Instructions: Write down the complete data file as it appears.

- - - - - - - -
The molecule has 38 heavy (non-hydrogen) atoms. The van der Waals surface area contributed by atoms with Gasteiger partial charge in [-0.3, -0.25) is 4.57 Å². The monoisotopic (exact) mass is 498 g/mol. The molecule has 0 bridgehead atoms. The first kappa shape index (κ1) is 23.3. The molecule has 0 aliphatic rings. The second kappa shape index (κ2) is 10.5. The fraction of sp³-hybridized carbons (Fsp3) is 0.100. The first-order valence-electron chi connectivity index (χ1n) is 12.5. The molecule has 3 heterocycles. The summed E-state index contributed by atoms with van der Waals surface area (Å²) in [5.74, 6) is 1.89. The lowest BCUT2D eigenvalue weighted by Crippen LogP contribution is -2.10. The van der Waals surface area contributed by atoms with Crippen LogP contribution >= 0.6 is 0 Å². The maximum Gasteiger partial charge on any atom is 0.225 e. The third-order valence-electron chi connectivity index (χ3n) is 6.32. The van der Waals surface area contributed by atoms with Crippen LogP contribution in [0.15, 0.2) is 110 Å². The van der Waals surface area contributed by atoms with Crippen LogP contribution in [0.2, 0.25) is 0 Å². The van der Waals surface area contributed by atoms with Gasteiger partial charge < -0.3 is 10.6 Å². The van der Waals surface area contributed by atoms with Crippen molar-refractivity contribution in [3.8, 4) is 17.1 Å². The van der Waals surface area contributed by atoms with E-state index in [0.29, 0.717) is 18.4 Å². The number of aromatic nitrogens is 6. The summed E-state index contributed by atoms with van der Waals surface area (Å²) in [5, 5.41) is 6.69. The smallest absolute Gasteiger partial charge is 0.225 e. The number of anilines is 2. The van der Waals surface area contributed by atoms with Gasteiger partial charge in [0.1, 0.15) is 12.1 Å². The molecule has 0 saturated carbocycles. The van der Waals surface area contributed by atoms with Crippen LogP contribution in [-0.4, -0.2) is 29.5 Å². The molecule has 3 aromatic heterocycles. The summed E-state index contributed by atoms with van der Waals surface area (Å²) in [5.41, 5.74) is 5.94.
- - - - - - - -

The molecule has 38 heavy (non-hydrogen) atoms. The van der Waals surface area contributed by atoms with Gasteiger partial charge in [-0.3, -0.25) is 4.57 Å². The monoisotopic (exact) mass is 498 g/mol. The molecule has 0 bridgehead atoms. The first kappa shape index (κ1) is 23.3. The molecule has 0 aliphatic rings. The second kappa shape index (κ2) is 10.5. The fraction of sp³-hybridized carbons (Fsp3) is 0.100. The first-order valence-electron chi connectivity index (χ1n) is 12.5. The molecule has 3 heterocycles. The summed E-state index contributed by atoms with van der Waals surface area (Å²) in [5.74, 6) is 1.89. The lowest BCUT2D eigenvalue weighted by Crippen LogP contribution is -2.10. The van der Waals surface area contributed by atoms with Crippen LogP contribution >= 0.6 is 0 Å². The maximum Gasteiger partial charge on any atom is 0.225 e. The third-order valence-electron chi connectivity index (χ3n) is 6.32. The van der Waals surface area contributed by atoms with Crippen LogP contribution in [0.15, 0.2) is 110 Å². The van der Waals surface area contributed by atoms with Crippen LogP contribution in [0.2, 0.25) is 0 Å². The van der Waals surface area contributed by atoms with Gasteiger partial charge < -0.3 is 10.6 Å². The van der Waals surface area contributed by atoms with Crippen molar-refractivity contribution in [3.8, 4) is 17.1 Å². The van der Waals surface area contributed by atoms with E-state index in [0.29, 0.717) is 18.4 Å². The number of aromatic nitrogens is 6. The summed E-state index contributed by atoms with van der Waals surface area (Å²) in [5, 5.41) is 6.69. The smallest absolute Gasteiger partial charge is 0.225 e. The number of anilines is 2. The van der Waals surface area contributed by atoms with Gasteiger partial charge in [0.1, 0.15) is 12.1 Å². The molecule has 0 saturated carbocycles. The van der Waals surface area contributed by atoms with Crippen LogP contribution in [-0.4, -0.2) is 29.5 Å². The molecule has 3 aromatic heterocycles. The summed E-state index contributed by atoms with van der Waals surface area (Å²) in [5.41, 5.74) is 5.94.